Hundreds of people stood shoulder to shoulder in Beirut Friday, demonstrating their support for a women's rights campaign that has swept the city for the past few weeks.
It's called a human chain, and activists say it visually represents their cause: Men and women standing together against domestic violence. Most of the 200 people lining the streets of Beirut are wearing white banners, or white scarves saying, "Be a real man: United in ending violence against women."
Anthony Keedi, one of the organizers, says that the ribbons are a part of a worldwide campaign designed to get men to speak out against domestic violence. And, although White Ribbon Campaigns, have been going on around the world for many years, this is the first time it has been introduced in the Middle East. He says Lebanese men often support the cause once they understand it to be a human rights issue, rather than exclusively a women's issue.
"They realize that, yeah, they might have stood for this all along," said Keedi. "They just haven't spoken about it. And now they're realizing that it is their job. It's a sense of ownership. It is my obligation to speak about it because these are my principles."
This demonstration was one of many in Beirut over the past two weeks and part of a global campaign against domestic violence called: "16 Days of Activism Against Violence Against Women." In Beirut, the campaign also included the presentation of a pilot study by activist organizations, Kafa (Enough) Violence and Exploitation and Oxfam.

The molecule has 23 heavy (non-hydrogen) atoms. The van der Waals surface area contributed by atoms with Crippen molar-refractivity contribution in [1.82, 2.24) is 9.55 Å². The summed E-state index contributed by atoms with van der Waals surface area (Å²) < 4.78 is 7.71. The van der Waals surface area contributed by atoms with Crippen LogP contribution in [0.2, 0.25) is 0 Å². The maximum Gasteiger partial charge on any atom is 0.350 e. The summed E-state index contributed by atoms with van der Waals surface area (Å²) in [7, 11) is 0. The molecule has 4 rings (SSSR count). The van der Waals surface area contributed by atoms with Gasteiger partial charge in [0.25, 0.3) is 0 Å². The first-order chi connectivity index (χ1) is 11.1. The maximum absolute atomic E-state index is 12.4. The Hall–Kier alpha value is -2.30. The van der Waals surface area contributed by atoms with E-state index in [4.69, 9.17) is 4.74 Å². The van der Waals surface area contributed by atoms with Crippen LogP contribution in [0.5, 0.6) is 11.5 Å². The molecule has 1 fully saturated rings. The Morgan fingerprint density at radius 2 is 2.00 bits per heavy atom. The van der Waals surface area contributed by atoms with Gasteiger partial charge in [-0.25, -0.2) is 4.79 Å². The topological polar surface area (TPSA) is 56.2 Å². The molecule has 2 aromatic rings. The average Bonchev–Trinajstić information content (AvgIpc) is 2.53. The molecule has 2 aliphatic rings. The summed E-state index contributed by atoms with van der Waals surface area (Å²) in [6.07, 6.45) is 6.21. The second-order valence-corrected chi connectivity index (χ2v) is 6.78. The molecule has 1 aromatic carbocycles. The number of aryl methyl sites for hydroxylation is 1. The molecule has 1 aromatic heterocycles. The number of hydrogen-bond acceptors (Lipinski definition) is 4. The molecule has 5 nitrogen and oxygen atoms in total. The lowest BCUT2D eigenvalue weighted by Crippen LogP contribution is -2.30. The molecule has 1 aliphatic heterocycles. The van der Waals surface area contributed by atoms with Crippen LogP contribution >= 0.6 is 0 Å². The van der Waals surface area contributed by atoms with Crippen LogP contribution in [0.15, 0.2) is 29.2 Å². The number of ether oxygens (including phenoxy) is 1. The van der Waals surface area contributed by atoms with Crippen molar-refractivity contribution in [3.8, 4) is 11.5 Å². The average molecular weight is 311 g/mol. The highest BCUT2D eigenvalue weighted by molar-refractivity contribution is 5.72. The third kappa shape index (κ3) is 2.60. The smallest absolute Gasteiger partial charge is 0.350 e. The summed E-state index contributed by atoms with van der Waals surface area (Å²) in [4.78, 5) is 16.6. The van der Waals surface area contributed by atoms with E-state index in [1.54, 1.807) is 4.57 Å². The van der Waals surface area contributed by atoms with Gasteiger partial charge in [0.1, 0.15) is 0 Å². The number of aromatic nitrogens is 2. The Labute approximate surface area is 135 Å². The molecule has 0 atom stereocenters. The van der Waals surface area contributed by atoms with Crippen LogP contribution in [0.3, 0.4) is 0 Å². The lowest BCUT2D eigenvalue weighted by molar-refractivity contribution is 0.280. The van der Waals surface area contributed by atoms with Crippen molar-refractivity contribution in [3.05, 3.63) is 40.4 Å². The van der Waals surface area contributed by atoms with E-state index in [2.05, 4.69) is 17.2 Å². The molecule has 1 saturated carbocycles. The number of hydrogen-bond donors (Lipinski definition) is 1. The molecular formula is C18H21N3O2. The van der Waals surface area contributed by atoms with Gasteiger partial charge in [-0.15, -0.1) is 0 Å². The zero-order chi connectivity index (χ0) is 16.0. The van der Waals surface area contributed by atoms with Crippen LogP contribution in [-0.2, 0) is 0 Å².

The study indicates that most men in Lebanon grow up as either witnesses or victims of violence and that domestic violence is found equally in Lebanese families, regardless of socio-economic status or religion. It also shows that Lebanese men generally define violence only in terms of beatings or rape- not psychological or verbal abuse. And the men in Lebanon are, as one activist put it, bombarded with norms of masculinity.
Kafa has also focused the local anti-domestic violence campaign on gathering support for a change in the Lebanese law. Currently, there are no laws in Lebanon designed to protect women from violence inside their homes. If adopted by Parliament, activists say the law will protect women by allowing them to report abuses confidentially, seek protection orders against their husbands, and create private family courts. During the campaign, organizers passed out a petition supporting the law that now, after two years of campaigning, has about 10,000 signatures.
Activist Marita Kassis says that although many governments in the Middle East, like Lebanon, have signed international human rights agreements, treaties have done little for the women here. She says women in Lebanon need new local laws, and to change the way society views violence against women.